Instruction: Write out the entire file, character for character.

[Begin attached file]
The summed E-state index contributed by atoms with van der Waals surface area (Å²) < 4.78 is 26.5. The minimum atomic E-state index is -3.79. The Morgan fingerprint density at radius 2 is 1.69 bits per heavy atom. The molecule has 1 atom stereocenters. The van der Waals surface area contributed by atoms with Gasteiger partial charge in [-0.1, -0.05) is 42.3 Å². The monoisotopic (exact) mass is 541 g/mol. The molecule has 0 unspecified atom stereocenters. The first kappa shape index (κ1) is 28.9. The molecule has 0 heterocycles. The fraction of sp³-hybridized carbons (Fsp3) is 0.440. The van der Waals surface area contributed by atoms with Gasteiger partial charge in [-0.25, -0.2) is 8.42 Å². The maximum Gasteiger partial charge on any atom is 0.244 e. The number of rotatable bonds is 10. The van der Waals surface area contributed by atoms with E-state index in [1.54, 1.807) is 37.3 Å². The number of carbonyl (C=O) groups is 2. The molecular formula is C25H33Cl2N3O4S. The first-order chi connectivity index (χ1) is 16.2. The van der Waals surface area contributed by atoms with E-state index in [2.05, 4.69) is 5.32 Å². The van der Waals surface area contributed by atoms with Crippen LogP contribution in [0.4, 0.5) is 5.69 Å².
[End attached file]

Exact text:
The summed E-state index contributed by atoms with van der Waals surface area (Å²) < 4.78 is 26.5. The minimum atomic E-state index is -3.79. The Morgan fingerprint density at radius 2 is 1.69 bits per heavy atom. The molecule has 1 atom stereocenters. The van der Waals surface area contributed by atoms with Gasteiger partial charge in [-0.1, -0.05) is 42.3 Å². The monoisotopic (exact) mass is 541 g/mol. The molecule has 0 unspecified atom stereocenters. The first kappa shape index (κ1) is 28.9. The molecule has 0 heterocycles. The fraction of sp³-hybridized carbons (Fsp3) is 0.440. The van der Waals surface area contributed by atoms with Gasteiger partial charge in [-0.25, -0.2) is 8.42 Å². The maximum Gasteiger partial charge on any atom is 0.244 e. The number of rotatable bonds is 10. The van der Waals surface area contributed by atoms with E-state index in [1.54, 1.807) is 37.3 Å². The number of carbonyl (C=O) groups is 2. The molecular formula is C25H33Cl2N3O4S. The first-order chi connectivity index (χ1) is 16.2. The van der Waals surface area contributed by atoms with E-state index in [2.05, 4.69) is 5.32 Å². The van der Waals surface area contributed by atoms with Crippen LogP contribution in [0.4, 0.5) is 5.69 Å².